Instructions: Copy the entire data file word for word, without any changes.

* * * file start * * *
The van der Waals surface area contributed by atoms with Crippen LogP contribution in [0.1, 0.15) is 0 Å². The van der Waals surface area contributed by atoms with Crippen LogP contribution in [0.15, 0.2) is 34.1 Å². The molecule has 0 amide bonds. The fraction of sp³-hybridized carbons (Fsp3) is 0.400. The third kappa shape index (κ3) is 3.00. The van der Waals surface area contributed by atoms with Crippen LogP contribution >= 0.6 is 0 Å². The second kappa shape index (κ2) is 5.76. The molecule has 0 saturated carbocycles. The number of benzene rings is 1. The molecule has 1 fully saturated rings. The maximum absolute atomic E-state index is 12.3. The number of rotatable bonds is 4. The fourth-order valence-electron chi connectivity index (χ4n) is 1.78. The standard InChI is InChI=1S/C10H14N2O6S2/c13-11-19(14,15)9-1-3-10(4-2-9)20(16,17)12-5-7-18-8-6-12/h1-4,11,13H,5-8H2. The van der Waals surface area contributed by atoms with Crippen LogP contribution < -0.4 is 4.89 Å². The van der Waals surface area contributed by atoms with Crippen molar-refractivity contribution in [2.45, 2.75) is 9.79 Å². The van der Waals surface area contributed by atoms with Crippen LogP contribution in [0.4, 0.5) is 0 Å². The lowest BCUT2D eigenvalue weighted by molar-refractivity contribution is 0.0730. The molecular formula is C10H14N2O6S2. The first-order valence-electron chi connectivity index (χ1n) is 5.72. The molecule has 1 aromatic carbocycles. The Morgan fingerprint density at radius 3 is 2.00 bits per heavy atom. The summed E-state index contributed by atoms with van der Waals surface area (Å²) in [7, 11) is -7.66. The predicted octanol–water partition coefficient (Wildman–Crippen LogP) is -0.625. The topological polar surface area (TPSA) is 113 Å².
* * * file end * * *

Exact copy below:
The van der Waals surface area contributed by atoms with Crippen LogP contribution in [0.1, 0.15) is 0 Å². The van der Waals surface area contributed by atoms with Crippen LogP contribution in [0.15, 0.2) is 34.1 Å². The molecule has 0 amide bonds. The fraction of sp³-hybridized carbons (Fsp3) is 0.400. The third kappa shape index (κ3) is 3.00. The van der Waals surface area contributed by atoms with Crippen LogP contribution >= 0.6 is 0 Å². The second kappa shape index (κ2) is 5.76. The molecule has 0 saturated carbocycles. The number of benzene rings is 1. The molecule has 1 fully saturated rings. The maximum absolute atomic E-state index is 12.3. The number of rotatable bonds is 4. The fourth-order valence-electron chi connectivity index (χ4n) is 1.78. The standard InChI is InChI=1S/C10H14N2O6S2/c13-11-19(14,15)9-1-3-10(4-2-9)20(16,17)12-5-7-18-8-6-12/h1-4,11,13H,5-8H2. The van der Waals surface area contributed by atoms with Crippen LogP contribution < -0.4 is 4.89 Å². The van der Waals surface area contributed by atoms with Crippen molar-refractivity contribution in [2.45, 2.75) is 9.79 Å². The van der Waals surface area contributed by atoms with Crippen LogP contribution in [0.4, 0.5) is 0 Å². The lowest BCUT2D eigenvalue weighted by molar-refractivity contribution is 0.0730. The molecular formula is C10H14N2O6S2. The first-order valence-electron chi connectivity index (χ1n) is 5.72. The molecule has 1 aromatic carbocycles. The Morgan fingerprint density at radius 3 is 2.00 bits per heavy atom. The summed E-state index contributed by atoms with van der Waals surface area (Å²) in [7, 11) is -7.66. The predicted octanol–water partition coefficient (Wildman–Crippen LogP) is -0.625. The topological polar surface area (TPSA) is 113 Å².